we find a man, whether he be pro
fessional or business man, who is not
constantly calling the attention of the
community to the fact that his name,
linked with his business, means service.
In futherance of his desire to impress
upon the consumer this fact, he not
only advertises it publicly, but if. he
be a wise executive his campaign to
insure service, with all that it means
in his business, starts with the edu
cation of his employes.
Code of Ethics.
One of the leading and best known
hotel systems In the country has pub
lished for the guidance of their em
ployes, a "Code of Ethics," by which
they deem their success in business
"has been attained. It is noticeable in
reading this code, that no attempt is
made by the employer to class his
employe as a servant In the sense
with which the word was formerly
used, but on the contrary, the code
impresses upon each of them the fact
that he is a vital factor in the success
of the business, and while not all busi
ness houses have printed on their
'Code of Ethics." they, each of them,
seem to be guided In their attitude to
ward their employes in much the same
manner , as the hotel man mentioned.
Kiwanis, too, has its code. . -
One of the first lessons the young
man " starting out in business life is
taught in the average business house
now is, that he eis an integral part of
23, 1919
te'""- '. , s
an organization, which has for its
foundation, "service." .
Efficiency experts have come into
being as a special factor, in modern
business, because they have studied
and learned the best methods by which
the consumer can be given the greatest
value, highest quality " and the best
prices commensurate with good ser
vice. It is from the desire on the part
of the business man to render the best
in his business to the public that
the Kiwanis Club as an institution has
come Into existence.
Upon this basis of "service" rests
the entire organization of Kiwanis.
first important move in the. develop
ment of the organization was the
building up of a department to take
.(Continued n Page Eleven.)
f -
, - y
Tests Showed Plenty of Material
Suitable for Forming Strong
Tribe of Indians of Youthful
Seventy-Five Young Business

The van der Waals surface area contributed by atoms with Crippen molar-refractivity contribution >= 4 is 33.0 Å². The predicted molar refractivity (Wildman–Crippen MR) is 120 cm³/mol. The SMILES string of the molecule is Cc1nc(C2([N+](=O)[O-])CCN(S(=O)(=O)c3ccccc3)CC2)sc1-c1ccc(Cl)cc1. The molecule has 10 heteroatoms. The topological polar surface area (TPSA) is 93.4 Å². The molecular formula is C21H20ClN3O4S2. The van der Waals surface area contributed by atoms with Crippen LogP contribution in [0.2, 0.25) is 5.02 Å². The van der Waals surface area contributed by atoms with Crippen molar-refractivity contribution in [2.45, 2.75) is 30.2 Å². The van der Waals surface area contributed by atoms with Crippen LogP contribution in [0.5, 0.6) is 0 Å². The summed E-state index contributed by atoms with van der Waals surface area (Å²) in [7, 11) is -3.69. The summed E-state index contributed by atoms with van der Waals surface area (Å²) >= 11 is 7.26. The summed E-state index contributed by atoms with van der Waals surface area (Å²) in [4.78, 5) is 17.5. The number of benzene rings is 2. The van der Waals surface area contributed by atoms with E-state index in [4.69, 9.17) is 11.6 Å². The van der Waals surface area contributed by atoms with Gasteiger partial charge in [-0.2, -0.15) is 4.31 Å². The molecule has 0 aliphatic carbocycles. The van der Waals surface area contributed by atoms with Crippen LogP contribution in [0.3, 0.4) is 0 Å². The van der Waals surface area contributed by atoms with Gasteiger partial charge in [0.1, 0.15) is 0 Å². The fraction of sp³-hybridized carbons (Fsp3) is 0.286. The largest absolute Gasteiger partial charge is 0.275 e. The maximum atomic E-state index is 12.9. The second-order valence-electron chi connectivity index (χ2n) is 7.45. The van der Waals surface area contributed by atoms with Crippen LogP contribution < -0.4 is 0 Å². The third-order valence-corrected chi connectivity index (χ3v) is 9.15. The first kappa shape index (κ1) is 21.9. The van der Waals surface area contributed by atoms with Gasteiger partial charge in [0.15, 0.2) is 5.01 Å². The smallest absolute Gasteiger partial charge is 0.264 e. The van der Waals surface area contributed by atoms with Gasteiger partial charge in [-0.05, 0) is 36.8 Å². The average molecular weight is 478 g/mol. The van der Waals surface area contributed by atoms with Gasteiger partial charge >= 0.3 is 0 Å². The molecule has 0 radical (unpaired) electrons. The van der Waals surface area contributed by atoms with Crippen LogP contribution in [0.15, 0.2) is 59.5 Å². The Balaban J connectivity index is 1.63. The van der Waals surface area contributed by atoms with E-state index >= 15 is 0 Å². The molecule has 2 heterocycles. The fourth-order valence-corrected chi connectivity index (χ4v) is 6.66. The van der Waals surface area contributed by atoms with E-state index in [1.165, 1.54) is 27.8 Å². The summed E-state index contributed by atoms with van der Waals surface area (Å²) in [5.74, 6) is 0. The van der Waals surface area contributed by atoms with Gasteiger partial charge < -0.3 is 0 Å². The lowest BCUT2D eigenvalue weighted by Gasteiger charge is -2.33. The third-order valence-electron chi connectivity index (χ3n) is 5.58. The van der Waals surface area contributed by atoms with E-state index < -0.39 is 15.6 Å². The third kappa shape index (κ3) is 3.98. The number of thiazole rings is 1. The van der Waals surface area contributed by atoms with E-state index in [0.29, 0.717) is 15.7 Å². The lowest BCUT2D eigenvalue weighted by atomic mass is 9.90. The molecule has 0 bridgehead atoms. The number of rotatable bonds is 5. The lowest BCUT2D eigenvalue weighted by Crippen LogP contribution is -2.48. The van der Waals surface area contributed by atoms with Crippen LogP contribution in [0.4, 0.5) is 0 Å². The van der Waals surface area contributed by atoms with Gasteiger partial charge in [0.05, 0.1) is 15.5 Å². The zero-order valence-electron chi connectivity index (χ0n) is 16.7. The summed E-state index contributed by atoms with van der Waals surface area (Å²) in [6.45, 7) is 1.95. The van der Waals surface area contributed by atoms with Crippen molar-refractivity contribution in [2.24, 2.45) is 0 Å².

Men Compose Present Mem
bership of Club and No Knock
ers or Grouches Admitted.
I have been asked to write a history
of the organization of the Kiwanis
club of Pensacola for the Special
Charter Edition. The history of the
organization will be of especial Interest
to those connected with the club: and
because of the Interest taken by thi
club for the promotion of the progress
of the city we can ask the general pub--11c
to forego some of the usual read
ing matter for this one day and. with
us celebrate the delivery of our chart
er and learn of the principles of our
organization. Whatever else you may
fail to read, do not fall to read care
fully the Kiwanis Creed found in to
day's paper, for if you have in mind
that the .club is organized for the sel
fish reasons, this will certainly dis
abuse your mind of that false notion
which I find is somewhat prevalent.
The question of organizing a Kiwan
is club had some consideration several
months before the present organiza
tion was promoted but it was decided
not to organize a club; but when the
writer noticed that a club was being
organized at Mobile, he 'took the mat
ter of organizing a club up with tho
organizer and decided to talk the
matter over with some of the active
young men who were not connected
with any similar organization as to the
possibility of organizing a club hero
and found them enthusiastic for the
organization. The proper authorities
from the International organization
having been procured, the organizer at
Mobile having completed his club
there early in June came from Mobile
here ana began the active work of or
ganizing our club after making proper
W. F. (Buffalo Bill). Wright, first
came to the city, to the writer's office
early one Monday morning, and told
the story of the phenominal growth
of the Kiwanis club in four and one
half years from the time of its organi
zation and explained the Creed and
told of the unselifsh Bpirlt of the wor
thy Kiwanians. He expressly stressed
the fact that members must be young
and full of "pep" and so strong did
he make his statements about th
youthfulness of its members that the
writer very much feared that he had
passed the age limit;: but after of.
fering to submit to examination wai
. jCnnx i n iitMt on I'aze "Te&Jt
i i
. -1
; - r
- i
. 8 '
. I'-
. 1 ! V: - J
t .
'.. i i '
a ; :

xml | txt